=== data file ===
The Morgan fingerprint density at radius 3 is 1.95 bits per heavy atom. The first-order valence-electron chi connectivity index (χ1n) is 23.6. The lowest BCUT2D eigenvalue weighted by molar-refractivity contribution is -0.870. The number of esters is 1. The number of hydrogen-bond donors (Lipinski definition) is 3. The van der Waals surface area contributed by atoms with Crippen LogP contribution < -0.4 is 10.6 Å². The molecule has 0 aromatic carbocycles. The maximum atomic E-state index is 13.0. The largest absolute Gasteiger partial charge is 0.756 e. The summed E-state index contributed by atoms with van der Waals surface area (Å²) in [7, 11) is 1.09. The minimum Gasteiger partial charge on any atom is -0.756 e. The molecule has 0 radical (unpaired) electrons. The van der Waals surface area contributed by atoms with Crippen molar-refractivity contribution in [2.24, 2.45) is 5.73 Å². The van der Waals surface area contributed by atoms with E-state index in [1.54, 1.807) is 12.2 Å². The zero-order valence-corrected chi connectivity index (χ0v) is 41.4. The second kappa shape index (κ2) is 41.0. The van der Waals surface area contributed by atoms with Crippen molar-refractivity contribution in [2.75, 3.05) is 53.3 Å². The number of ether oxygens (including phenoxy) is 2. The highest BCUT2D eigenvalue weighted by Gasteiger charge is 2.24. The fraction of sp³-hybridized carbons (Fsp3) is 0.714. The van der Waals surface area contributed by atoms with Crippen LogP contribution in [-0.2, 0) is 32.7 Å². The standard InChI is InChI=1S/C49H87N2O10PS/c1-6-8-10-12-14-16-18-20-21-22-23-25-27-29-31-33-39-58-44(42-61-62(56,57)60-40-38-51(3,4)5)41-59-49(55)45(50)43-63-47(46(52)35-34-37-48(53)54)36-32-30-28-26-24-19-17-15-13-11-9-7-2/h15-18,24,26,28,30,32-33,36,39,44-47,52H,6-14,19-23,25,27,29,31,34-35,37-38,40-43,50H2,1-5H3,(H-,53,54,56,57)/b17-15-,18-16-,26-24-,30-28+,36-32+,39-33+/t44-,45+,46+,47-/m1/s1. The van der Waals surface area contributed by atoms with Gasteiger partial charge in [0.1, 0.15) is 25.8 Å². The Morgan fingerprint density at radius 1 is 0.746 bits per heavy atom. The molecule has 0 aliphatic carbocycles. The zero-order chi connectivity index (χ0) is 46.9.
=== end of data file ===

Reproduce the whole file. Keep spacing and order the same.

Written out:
The Morgan fingerprint density at radius 3 is 1.95 bits per heavy atom. The first-order valence-electron chi connectivity index (χ1n) is 23.6. The lowest BCUT2D eigenvalue weighted by molar-refractivity contribution is -0.870. The number of esters is 1. The number of hydrogen-bond donors (Lipinski definition) is 3. The van der Waals surface area contributed by atoms with Crippen LogP contribution < -0.4 is 10.6 Å². The molecule has 0 aromatic carbocycles. The maximum atomic E-state index is 13.0. The largest absolute Gasteiger partial charge is 0.756 e. The summed E-state index contributed by atoms with van der Waals surface area (Å²) in [7, 11) is 1.09. The minimum Gasteiger partial charge on any atom is -0.756 e. The molecule has 0 radical (unpaired) electrons. The van der Waals surface area contributed by atoms with Crippen molar-refractivity contribution in [2.24, 2.45) is 5.73 Å². The van der Waals surface area contributed by atoms with E-state index in [1.54, 1.807) is 12.2 Å². The zero-order valence-corrected chi connectivity index (χ0v) is 41.4. The second kappa shape index (κ2) is 41.0. The van der Waals surface area contributed by atoms with Crippen molar-refractivity contribution in [2.75, 3.05) is 53.3 Å². The number of ether oxygens (including phenoxy) is 2. The highest BCUT2D eigenvalue weighted by Gasteiger charge is 2.24. The fraction of sp³-hybridized carbons (Fsp3) is 0.714. The van der Waals surface area contributed by atoms with Crippen LogP contribution in [-0.2, 0) is 32.7 Å². The standard InChI is InChI=1S/C49H87N2O10PS/c1-6-8-10-12-14-16-18-20-21-22-23-25-27-29-31-33-39-58-44(42-61-62(56,57)60-40-38-51(3,4)5)41-59-49(55)45(50)43-63-47(46(52)35-34-37-48(53)54)36-32-30-28-26-24-19-17-15-13-11-9-7-2/h15-18,24,26,28,30,32-33,36,39,44-47,52H,6-14,19-23,25,27,29,31,34-35,37-38,40-43,50H2,1-5H3,(H-,53,54,56,57)/b17-15-,18-16-,26-24-,30-28+,36-32+,39-33+/t44-,45+,46+,47-/m1/s1. The van der Waals surface area contributed by atoms with Gasteiger partial charge in [0.1, 0.15) is 25.8 Å². The Morgan fingerprint density at radius 1 is 0.746 bits per heavy atom. The molecule has 0 aliphatic carbocycles. The zero-order chi connectivity index (χ0) is 46.9.